Scanxiety: Dealing with the Fear of Cancer Recurrence
Living with uncertainty is never easy. From a personal perspective, my fear of recurrence intensifies as the date approaches for my annual CT scan to evaluate my “sleeping follicular lymphoma”. I refer to this as my “scanxiety” and remind myself that fear and anxiety are normal parts of survivorship.
Studying the fear of recurrence
It has been reported that half of cancer survivors overall report a moderate to high fear of their cancer returning, known as relapse or recurrence.1 A psychological intervention called "Conquer Fear" was tested in a study to see how it impacted fear of recurrence. It was found to significantly reduce fear of recurrence immediately after therapy, as well as at several points in the months following the conclusion of the study. General anxiety, cancer-specific distress and quality of life were more improved in the psychological intervention group immediately after the intervention. The results of this study were presented at the 2017 American Society of Clinical Oncology (ASCO) annual meeting.1
According to the lead study author, Dr. Jane Beith, "the reduction in the fear of recurrence in the psychological intervention group was large enough to improve the survivors’ psychological and emotional well-being."1 It is important to note that this intervention was not currently being used in clinical practice at the time of the study or presentation at ASCO.
The sample included over 200 survivors of stage I-III breast cancer, colorectal cancer, or melanoma who experienced a high fear of cancer recurrence but were cancer-free at the time of the study. Each participant was assigned to either the "Conquer Fear" group or a control group that utilized relaxation techniques. Both groups participated for 10 weeks.1
Exploring different interventions
The participants assigned to the Conquer Fear group received five, 60-90 minute long individual sessions with a trained therapist.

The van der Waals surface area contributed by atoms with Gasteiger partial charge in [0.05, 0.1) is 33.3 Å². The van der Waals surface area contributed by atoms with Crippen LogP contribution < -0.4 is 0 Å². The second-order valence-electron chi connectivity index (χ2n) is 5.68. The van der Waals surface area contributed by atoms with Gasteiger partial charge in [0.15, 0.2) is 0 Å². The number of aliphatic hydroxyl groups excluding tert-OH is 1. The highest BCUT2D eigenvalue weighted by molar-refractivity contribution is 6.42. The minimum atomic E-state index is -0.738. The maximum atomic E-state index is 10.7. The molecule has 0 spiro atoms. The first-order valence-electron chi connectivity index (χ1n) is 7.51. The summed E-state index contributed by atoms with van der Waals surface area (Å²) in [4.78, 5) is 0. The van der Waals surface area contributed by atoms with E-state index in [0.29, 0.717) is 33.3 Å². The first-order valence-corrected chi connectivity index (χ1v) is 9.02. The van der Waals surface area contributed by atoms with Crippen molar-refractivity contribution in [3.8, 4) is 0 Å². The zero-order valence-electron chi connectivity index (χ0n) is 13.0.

The following aspects were included:
- Accepting the unknown of whether cancer would return or not
- Providing strategies to reduce worry
- Assisting survivors in finding more control regarding where they focus their attention
- Focusing on what the participant wants to get out of life
- Choosing and following a reasonable cancer screening program1
The control group received five, 60 minute, individual, face-to-face relaxation sessions that included techniques like muscle relaxation and visualization. A questionnaire was used to measure any changes to the participant's level of fear of recurrence.1
The benefit of the Conquer Fear technique
The findings demonstrated that the total fear of cancer recurrence score was reduced significantly more in the group that utilized the Conquer Fear technique. The study also found that the Conquer Fear intervention had a greater positive impact on other patient outcomes, including anxiety, depression, and aspects of quality of life.
The study leaders noted that the face-to-face format can be time and resource intensive. Other formats, such as virtual or group formats, may be effective and should be studied.
This study emphasizes the need to address the fear of recurrence.
Recognizing and accepting the worry
A strategy that I have found successful includes recognizing your emotions. I do not hide or ignore these negative feelings, which can become overwhelming if not addressed. Talking with friends and family, and writing down/journaling your thoughts may help. Spending time with family, focusing on activities that you enjoy, exercise, music therapy, and meditation are also helpful. I have found the practice of yoga to help lessen my anxiety and promote well-being.
Keep well informed. Your physician, who knows your medical history, can tell you about the chance of cancer returning. The physician will also indicate what symptoms to look for. Knowing what to expect can help you to stop worrying that every ache and pain means that cancer has returned. Maintaining a regular schedule of physical exams and medical tests can provide you with some level of control.
How long did it take to be properly diagnosed?